Concern about motorway congestion is now so serious, officials have drawn-up an emergency plan to deal with complete gridlock on the UK's roads, a BBC programme reveals.
Drivers could be evacuated from their cars in extreme gridlock
In the BBC's drama documentary The Day Britain Stopped, "Operation Gridlock" - an emergency plan reserved for catastrophic situations - is implemented after most of the UK's motorways grind to a halt in freezing conditions.
It seems an unlikely scenario, until you consider that it was only late January this year that hundreds of motorists were trapped in their cars overnight in freezing conditions on the M11.
But what is Operation Gridlock and would it have been implemented for real?
In fact, Operation Gridlock came into being because Surrey emergency planning officials wanted a formal plan to deal with emergencies in the face of ever-rising congestion on the M25 and other motorways.
Paramedics on motorcycles
The plan sets out how to deal with long-term gridlock and includes measures such as evacuating people from their cars, setting up emergency inflatable roadside shelters, distributing food and drink and having paramedics driving through jams on motorbikes attending to trapped motorists.
Chief Superintendent Bill Harding of Surrey Police Specialist Operations, says: "By 1999 we decided to formalise our arrangements with the other emergency services, the fire brigade, ambulance service and the county council, on how to deal with incidents.
"We wanted to make sure that everyone communicated with each other and that there were no gaps in our response."
The chief superintendent emphasises that the plan is not a rigid document; it is designed to ensure that all the relevant services communicate throughout any emergency and that key resources are readily in place if a situation worsens.
He says: "First of all our priority would be to get the traffic moving and to attend to people caught up, either directly or in stationary traffic behind, an accident.
"The commander at the scene would assess the situation, report back to central command, and if necessary ask that parts, or all, of Operation Gridlock be put into action.
"For example, we recently had a tanker carrying resin overturn on the M25. We were advised by the company experts that the resin was "low temperature impact", that is, it could ignite at low temperatures.
"All agencies decided to implement sections of Operation Gridlock, we closed one side of the motorway completely between Junctions 10 to 13 and reduced traffic to the two far lanes on the other side.
Parts of the plan are confidential
They also parked an ambulance near the accident scene which acted as a stationary medical assistance point and sent officers on motorcycles through the traffic to keep people informed and check if anyone needed medical assistance.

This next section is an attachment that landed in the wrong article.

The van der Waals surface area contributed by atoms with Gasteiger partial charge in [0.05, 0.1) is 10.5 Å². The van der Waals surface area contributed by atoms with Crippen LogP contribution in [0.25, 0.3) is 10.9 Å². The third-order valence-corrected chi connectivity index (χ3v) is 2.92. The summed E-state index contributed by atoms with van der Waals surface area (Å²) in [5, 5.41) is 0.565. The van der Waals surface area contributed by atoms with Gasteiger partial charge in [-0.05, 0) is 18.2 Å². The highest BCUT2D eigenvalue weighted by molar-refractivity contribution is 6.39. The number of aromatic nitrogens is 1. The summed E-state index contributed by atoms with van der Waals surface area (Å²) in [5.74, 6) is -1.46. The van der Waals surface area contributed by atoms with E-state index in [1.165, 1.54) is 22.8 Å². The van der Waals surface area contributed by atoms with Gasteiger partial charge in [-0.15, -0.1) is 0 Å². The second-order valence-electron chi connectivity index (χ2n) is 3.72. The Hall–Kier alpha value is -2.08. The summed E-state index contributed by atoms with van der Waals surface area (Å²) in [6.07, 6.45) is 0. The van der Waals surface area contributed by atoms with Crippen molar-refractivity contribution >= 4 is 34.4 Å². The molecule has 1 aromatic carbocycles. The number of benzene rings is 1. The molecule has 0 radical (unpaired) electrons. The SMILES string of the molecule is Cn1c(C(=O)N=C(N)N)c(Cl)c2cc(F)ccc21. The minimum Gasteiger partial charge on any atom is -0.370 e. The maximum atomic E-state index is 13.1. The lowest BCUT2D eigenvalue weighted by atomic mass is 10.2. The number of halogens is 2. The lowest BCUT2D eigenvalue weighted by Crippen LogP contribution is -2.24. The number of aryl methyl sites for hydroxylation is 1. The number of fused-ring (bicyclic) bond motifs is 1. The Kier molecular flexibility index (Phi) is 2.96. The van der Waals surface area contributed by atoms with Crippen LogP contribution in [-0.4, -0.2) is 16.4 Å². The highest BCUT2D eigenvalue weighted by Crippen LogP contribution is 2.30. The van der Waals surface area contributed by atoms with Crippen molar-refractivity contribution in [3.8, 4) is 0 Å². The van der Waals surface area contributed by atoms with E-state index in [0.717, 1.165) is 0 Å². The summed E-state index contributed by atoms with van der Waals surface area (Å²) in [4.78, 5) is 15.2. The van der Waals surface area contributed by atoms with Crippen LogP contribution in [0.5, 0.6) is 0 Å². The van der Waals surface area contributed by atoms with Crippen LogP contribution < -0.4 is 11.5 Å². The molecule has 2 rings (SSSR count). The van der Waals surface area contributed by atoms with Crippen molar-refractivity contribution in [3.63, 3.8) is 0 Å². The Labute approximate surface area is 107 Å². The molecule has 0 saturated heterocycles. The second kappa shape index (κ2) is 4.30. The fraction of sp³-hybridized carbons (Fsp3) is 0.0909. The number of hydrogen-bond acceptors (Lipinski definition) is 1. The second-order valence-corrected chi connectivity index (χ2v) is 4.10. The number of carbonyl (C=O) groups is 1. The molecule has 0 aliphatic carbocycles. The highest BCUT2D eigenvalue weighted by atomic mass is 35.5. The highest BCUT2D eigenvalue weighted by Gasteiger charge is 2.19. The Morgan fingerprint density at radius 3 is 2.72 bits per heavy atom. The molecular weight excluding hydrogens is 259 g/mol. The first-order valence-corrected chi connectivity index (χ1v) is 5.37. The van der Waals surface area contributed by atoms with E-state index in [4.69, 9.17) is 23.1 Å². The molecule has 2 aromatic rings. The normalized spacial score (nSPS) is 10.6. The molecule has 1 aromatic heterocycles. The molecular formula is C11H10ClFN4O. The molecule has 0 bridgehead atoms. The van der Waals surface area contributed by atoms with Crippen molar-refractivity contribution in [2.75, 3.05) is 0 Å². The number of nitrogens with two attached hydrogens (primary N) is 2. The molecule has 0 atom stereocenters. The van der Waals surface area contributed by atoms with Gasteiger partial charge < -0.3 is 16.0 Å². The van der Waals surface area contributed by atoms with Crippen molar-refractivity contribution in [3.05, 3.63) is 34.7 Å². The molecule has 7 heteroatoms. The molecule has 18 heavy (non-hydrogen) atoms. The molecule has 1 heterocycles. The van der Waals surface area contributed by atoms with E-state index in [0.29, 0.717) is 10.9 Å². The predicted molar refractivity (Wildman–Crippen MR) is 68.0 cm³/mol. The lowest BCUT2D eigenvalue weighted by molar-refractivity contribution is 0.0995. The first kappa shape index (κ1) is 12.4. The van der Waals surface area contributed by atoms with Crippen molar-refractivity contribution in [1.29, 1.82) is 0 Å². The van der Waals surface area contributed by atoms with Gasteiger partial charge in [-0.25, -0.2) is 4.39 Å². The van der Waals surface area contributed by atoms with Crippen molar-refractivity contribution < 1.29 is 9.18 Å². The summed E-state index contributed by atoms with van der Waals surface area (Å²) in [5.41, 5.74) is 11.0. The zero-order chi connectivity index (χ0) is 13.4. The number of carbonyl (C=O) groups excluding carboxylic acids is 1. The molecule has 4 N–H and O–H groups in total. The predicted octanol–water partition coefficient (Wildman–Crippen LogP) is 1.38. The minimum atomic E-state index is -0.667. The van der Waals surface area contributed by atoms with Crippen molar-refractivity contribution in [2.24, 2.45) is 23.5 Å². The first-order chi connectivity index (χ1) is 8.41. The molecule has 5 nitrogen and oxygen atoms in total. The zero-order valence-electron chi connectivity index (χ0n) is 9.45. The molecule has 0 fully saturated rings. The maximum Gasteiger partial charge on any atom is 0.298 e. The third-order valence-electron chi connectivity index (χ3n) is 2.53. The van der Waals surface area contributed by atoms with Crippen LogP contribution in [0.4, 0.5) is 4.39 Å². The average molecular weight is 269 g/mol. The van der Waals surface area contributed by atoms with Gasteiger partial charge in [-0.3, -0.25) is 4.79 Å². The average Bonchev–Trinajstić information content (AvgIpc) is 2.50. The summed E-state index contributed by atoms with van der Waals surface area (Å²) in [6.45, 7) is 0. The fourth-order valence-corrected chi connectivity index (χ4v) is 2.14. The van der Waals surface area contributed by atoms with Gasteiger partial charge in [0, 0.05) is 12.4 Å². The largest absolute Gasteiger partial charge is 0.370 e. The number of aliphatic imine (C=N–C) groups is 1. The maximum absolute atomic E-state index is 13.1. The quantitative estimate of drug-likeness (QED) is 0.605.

"You'd be amazed how many people do, such as pregnant women, diabetics and people who suffer from claustrophobia and anxiety attacks," says Harding.
"We have to allow for very serious medical emergencies and even have paramedics who are trained to deal with trauma in position to carry out operations actually at the scene."
So how bad would congestion need to get before the emergency plan was put into force?
"Had this accident combined with another big accident, it is likely we would have brought Operation Gridlock into action.
"For example, we recently had another lorry crash into and damage a bridge on the M25. With debris falling on the road and cracks appearing in the bridge from heat damage, we had to close the motorway.
"These two incidents combined would take a couple of days to resolve and we would certainly have put Operation Gridlock into action."
Harding also says that parts of the plan have to remain confidential, for example details of where emergency shelters would be sited, because individuals could sabotage any rescue efforts.
"We are always keen to release as much information as possible but we wouldn't divulge the details because someone, possibly a terrorist looking to disrupt the operation, could easily frustrate our plans," he says.
While Chief Superintendent acknowledges the scenario in The Day Britain Stopped could happen, he insists you would have to be very unlucky for all of those events to happen on the same day.
"But then, some time ago I attended an emergency training course and our scenario involved a passenger jet coming down on a residential area where there was a large non-English speaking immigrant population.
"In our pretend scenario, flats were demolished, there were hundreds of casualties and difficulties in locating residents or finding out who was missing because of language difficulties.
"At the time I thought it was fairly far-fetched, but then the very same thing happened four months later outside Amsterdam - so you never know."
The Day Britain Stopped was broadcast on BBC Two on Tuesday, 13 May, 2003 at 2100 BST.